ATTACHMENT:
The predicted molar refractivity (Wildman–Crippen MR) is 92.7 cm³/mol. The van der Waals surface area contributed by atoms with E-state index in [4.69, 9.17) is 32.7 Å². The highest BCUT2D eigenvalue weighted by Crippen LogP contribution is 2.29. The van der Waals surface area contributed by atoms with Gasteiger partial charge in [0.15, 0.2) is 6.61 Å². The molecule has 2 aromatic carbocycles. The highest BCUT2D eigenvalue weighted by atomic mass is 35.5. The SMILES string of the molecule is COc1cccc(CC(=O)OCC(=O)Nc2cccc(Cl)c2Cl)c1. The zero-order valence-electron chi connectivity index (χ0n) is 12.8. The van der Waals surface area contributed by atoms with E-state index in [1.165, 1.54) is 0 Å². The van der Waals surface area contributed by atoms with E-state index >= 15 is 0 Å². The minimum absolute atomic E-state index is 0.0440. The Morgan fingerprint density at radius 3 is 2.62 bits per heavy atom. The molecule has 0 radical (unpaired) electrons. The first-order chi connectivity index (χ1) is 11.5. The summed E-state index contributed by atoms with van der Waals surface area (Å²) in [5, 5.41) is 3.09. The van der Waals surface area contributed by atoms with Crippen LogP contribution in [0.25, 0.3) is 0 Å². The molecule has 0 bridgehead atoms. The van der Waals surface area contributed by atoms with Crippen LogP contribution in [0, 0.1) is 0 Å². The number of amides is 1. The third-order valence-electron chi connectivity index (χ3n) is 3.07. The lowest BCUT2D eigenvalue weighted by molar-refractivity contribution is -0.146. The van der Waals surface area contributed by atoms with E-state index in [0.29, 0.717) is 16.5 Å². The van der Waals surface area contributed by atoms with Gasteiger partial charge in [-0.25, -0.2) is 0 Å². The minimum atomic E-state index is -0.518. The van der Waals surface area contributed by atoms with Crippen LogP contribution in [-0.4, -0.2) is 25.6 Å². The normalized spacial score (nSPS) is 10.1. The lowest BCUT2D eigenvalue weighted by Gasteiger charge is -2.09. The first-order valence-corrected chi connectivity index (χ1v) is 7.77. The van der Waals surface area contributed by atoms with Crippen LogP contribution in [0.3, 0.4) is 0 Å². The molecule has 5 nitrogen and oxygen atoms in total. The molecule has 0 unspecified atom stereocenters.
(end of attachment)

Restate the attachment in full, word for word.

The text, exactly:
The predicted molar refractivity (Wildman–Crippen MR) is 92.7 cm³/mol. The van der Waals surface area contributed by atoms with E-state index in [4.69, 9.17) is 32.7 Å². The highest BCUT2D eigenvalue weighted by Crippen LogP contribution is 2.29. The van der Waals surface area contributed by atoms with Gasteiger partial charge in [0.15, 0.2) is 6.61 Å². The molecule has 2 aromatic carbocycles. The highest BCUT2D eigenvalue weighted by atomic mass is 35.5. The SMILES string of the molecule is COc1cccc(CC(=O)OCC(=O)Nc2cccc(Cl)c2Cl)c1. The zero-order valence-electron chi connectivity index (χ0n) is 12.8. The van der Waals surface area contributed by atoms with E-state index in [1.165, 1.54) is 0 Å². The van der Waals surface area contributed by atoms with E-state index >= 15 is 0 Å². The minimum absolute atomic E-state index is 0.0440. The Morgan fingerprint density at radius 3 is 2.62 bits per heavy atom. The molecule has 0 radical (unpaired) electrons. The first-order chi connectivity index (χ1) is 11.5. The summed E-state index contributed by atoms with van der Waals surface area (Å²) in [5, 5.41) is 3.09. The van der Waals surface area contributed by atoms with Crippen LogP contribution in [0.25, 0.3) is 0 Å². The molecule has 0 bridgehead atoms. The van der Waals surface area contributed by atoms with Crippen LogP contribution in [0, 0.1) is 0 Å². The number of amides is 1. The third-order valence-electron chi connectivity index (χ3n) is 3.07. The lowest BCUT2D eigenvalue weighted by molar-refractivity contribution is -0.146. The van der Waals surface area contributed by atoms with E-state index in [0.29, 0.717) is 16.5 Å². The van der Waals surface area contributed by atoms with Gasteiger partial charge in [-0.25, -0.2) is 0 Å². The minimum atomic E-state index is -0.518. The van der Waals surface area contributed by atoms with Crippen LogP contribution in [-0.4, -0.2) is 25.6 Å². The normalized spacial score (nSPS) is 10.1. The lowest BCUT2D eigenvalue weighted by Gasteiger charge is -2.09. The first-order valence-corrected chi connectivity index (χ1v) is 7.77. The van der Waals surface area contributed by atoms with Crippen LogP contribution in [0.3, 0.4) is 0 Å². The molecule has 5 nitrogen and oxygen atoms in total. The molecule has 0 unspecified atom stereocenters.